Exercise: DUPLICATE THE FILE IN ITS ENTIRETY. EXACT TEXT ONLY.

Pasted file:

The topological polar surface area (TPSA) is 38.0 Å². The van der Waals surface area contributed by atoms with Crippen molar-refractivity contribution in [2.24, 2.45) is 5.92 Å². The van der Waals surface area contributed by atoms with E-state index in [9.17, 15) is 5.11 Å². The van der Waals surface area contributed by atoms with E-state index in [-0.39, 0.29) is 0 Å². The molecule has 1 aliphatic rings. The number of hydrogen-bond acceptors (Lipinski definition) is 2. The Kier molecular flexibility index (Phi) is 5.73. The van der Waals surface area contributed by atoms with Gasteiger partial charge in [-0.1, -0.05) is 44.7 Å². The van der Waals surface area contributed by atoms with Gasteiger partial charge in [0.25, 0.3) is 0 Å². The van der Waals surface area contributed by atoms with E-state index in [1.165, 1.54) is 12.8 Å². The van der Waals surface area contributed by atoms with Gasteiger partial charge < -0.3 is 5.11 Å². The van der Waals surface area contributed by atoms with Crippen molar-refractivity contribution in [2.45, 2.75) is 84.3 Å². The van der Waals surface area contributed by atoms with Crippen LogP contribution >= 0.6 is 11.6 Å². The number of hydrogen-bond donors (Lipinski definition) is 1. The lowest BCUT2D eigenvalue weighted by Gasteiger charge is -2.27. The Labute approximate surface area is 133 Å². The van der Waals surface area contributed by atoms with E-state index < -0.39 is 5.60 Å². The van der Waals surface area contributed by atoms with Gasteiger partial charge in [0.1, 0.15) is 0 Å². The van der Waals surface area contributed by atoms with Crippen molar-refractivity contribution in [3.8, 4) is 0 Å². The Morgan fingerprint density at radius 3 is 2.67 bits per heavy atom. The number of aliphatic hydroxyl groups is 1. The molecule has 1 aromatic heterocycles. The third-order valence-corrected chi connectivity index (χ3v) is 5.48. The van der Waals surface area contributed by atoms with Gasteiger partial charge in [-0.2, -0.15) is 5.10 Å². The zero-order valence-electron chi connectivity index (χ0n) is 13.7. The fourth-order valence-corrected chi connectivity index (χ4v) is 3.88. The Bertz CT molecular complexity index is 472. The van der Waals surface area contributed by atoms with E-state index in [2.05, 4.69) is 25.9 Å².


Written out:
The topological polar surface area (TPSA) is 38.0 Å². The van der Waals surface area contributed by atoms with Crippen molar-refractivity contribution in [2.24, 2.45) is 5.92 Å². The van der Waals surface area contributed by atoms with E-state index in [9.17, 15) is 5.11 Å². The van der Waals surface area contributed by atoms with E-state index in [-0.39, 0.29) is 0 Å². The molecule has 1 aliphatic rings. The number of hydrogen-bond acceptors (Lipinski definition) is 2. The Kier molecular flexibility index (Phi) is 5.73. The van der Waals surface area contributed by atoms with Gasteiger partial charge in [-0.1, -0.05) is 44.7 Å². The van der Waals surface area contributed by atoms with Gasteiger partial charge in [0.25, 0.3) is 0 Å². The van der Waals surface area contributed by atoms with E-state index in [1.165, 1.54) is 12.8 Å². The van der Waals surface area contributed by atoms with Gasteiger partial charge < -0.3 is 5.11 Å². The van der Waals surface area contributed by atoms with Crippen molar-refractivity contribution in [2.45, 2.75) is 84.3 Å². The van der Waals surface area contributed by atoms with Crippen LogP contribution >= 0.6 is 11.6 Å². The number of hydrogen-bond donors (Lipinski definition) is 1. The lowest BCUT2D eigenvalue weighted by Gasteiger charge is -2.27. The Labute approximate surface area is 133 Å². The van der Waals surface area contributed by atoms with E-state index < -0.39 is 5.60 Å². The van der Waals surface area contributed by atoms with Gasteiger partial charge in [0.1, 0.15) is 0 Å². The van der Waals surface area contributed by atoms with Crippen molar-refractivity contribution in [3.8, 4) is 0 Å². The Morgan fingerprint density at radius 3 is 2.67 bits per heavy atom. The number of aliphatic hydroxyl groups is 1. The molecule has 1 aromatic heterocycles. The third-order valence-corrected chi connectivity index (χ3v) is 5.48. The van der Waals surface area contributed by atoms with Gasteiger partial charge in [-0.2, -0.15) is 5.10 Å². The zero-order valence-electron chi connectivity index (χ0n) is 13.7. The fourth-order valence-corrected chi connectivity index (χ4v) is 3.88. The Bertz CT molecular complexity index is 472. The van der Waals surface area contributed by atoms with E-state index in [2.05, 4.69) is 25.9 Å².